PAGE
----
“Who cares if no one wants to cheer us on. It’s time we stopped being happy just sitting on the sidelines!” I suddenly announced.

     “So true,” Tory said.

    “Yes,” Brooke added, “girls need to stand together. I’ve learnt so much about how boys behave just from comparing stories with everyone else.”

     Of course, it helped that by this stage, everyone had blown it with Mark, everyone except Mouche and me. Try as they might, they disregarded the rules and paid him far too much attention until he seemed completely fed up with being tailed by the Princesses and started directing all his energy towards me and Mouche.

      “Geez,” Freya said, “do you think He’s gay or what?”

      “He’s so not gay,” Brooke said.

      “Definitely not gay,” Teegan added.

      “I have it on good authority,” Tory concluded.


      “I kissed him in the rotunda but all he wanted to do was talk about Mouche and Phoebe. I don’t think he can make up his mind which of you is his favorite.”

       “Me too,” Teegan added, “I mean, I kissed him as well: another time, another place, of course. He has strong arms and for sure a big...”

       “...jacket?” Mouche finished the sentence for her.

       “That’s just what I was about to say,” Teegan said mischievously. 

       “He didn’t even try to kiss me. I think Jet told him I’m planning on becoming a nun,” Brooke said.

       “Are you?” Teegan asked.

       “No,” Brooke whined, like it was obvious that she was about to change image and lighten up for senior year.

       Well, he needn’t tax himself, I thought, because he is just the pawn in my game of chess.          

      “Funny how it’s always the men who think they control the game of love,” Mouche said.

     “The game of love is a game of chance,” I repeated as I was about to go on and pretend to only have eyes for Peter Williamson.

    And then the curtain and lights came up and there I was, front stage centre, saying my lines and pretending to be the most famous lovey-dovey teenager in history.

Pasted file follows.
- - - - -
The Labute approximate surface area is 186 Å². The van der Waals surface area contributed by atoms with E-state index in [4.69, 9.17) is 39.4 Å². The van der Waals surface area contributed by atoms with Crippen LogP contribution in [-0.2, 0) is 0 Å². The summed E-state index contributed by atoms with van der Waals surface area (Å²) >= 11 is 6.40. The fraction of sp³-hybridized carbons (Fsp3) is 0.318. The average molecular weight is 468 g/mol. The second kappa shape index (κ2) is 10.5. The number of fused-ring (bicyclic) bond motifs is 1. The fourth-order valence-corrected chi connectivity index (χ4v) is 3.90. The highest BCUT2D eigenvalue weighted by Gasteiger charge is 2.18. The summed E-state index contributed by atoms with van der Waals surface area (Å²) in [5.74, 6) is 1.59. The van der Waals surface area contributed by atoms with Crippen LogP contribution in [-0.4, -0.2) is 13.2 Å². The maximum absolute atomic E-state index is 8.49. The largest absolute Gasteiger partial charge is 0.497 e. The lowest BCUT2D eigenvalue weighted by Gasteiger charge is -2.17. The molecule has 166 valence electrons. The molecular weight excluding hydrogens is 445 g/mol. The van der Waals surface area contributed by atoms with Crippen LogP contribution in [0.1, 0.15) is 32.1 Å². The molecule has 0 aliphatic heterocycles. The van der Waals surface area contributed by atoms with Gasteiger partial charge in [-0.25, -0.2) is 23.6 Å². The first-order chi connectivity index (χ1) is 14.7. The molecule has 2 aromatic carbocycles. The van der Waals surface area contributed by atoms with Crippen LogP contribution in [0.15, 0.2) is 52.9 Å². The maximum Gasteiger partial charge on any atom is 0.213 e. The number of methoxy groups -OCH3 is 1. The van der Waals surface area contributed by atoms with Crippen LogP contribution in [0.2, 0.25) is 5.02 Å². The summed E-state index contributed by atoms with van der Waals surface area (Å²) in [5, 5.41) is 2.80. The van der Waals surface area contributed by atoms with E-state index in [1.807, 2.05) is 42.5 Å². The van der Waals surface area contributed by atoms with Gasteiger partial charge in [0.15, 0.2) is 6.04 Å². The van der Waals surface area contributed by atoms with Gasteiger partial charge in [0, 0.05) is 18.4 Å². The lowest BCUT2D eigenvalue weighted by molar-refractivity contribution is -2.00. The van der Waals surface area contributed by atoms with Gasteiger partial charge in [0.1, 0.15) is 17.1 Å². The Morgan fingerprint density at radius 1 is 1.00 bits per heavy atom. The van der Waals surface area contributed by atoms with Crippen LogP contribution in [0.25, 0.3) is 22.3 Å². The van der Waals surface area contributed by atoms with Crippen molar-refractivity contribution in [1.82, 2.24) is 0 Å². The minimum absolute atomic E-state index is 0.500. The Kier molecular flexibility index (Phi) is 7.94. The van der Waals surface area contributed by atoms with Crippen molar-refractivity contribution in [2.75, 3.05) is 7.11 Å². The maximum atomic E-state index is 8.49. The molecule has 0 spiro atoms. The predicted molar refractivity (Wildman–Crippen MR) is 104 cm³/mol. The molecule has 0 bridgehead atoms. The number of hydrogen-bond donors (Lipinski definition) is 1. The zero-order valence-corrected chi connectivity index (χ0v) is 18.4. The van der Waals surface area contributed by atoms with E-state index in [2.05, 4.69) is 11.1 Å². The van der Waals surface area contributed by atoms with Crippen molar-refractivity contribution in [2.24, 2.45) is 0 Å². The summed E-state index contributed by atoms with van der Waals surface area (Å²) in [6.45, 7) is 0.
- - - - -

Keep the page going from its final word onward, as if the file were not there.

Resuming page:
It all went very well and we had a huge cheer after Act Two as the curtain came down. During interval I ran to the backstage dressing rooms to pick up a prop that Brooke had ‘forgotten’ to place onstage. I would have made do except the vial of poison was vital to the plot ( the part where Julie pretends to be dead so that she  and Rocco can run away together – except Rocco thinks she  actually has killed herself and stabs himself because he can’t live without Julie. Mr Sparks uses this plot point as a message about the futility of self-harm).     

    It was, however, Miss Tartt’s idea and Mouche and I were impressed to see her flicking through The Good Girlfriend Guide last rehearsal and insisting on being included in decision making as well as standing up for herself. We’ve noticed she’s nicer to girls and other women, and, she’s applying for a promotion.  Instead of just giving certain students an evil glare when Mr Sparks is speaking, she will stand there with an almost beatific smile on her face, spreading the mental love just like The Good Girlfriend Guide suggests.

     “Not exactly normal,” Mouche would comment, “but a step up from how she was before.”

     “Absolutely,” I agreed. That night Miss Tartt was being helpful, desperately searching with me for the poison prop vial. 

     It was the same week Teegan pretended to self-harm (feigning a mild overdose of her mother’s tranquilizers) to get Jet’s attention (it worked, but he still hadn’t asked her to the prom and she  was considering a pity date with Jack Adams, who’d bothered to visit her on the one day she  took off school (also to get Jet’s attention).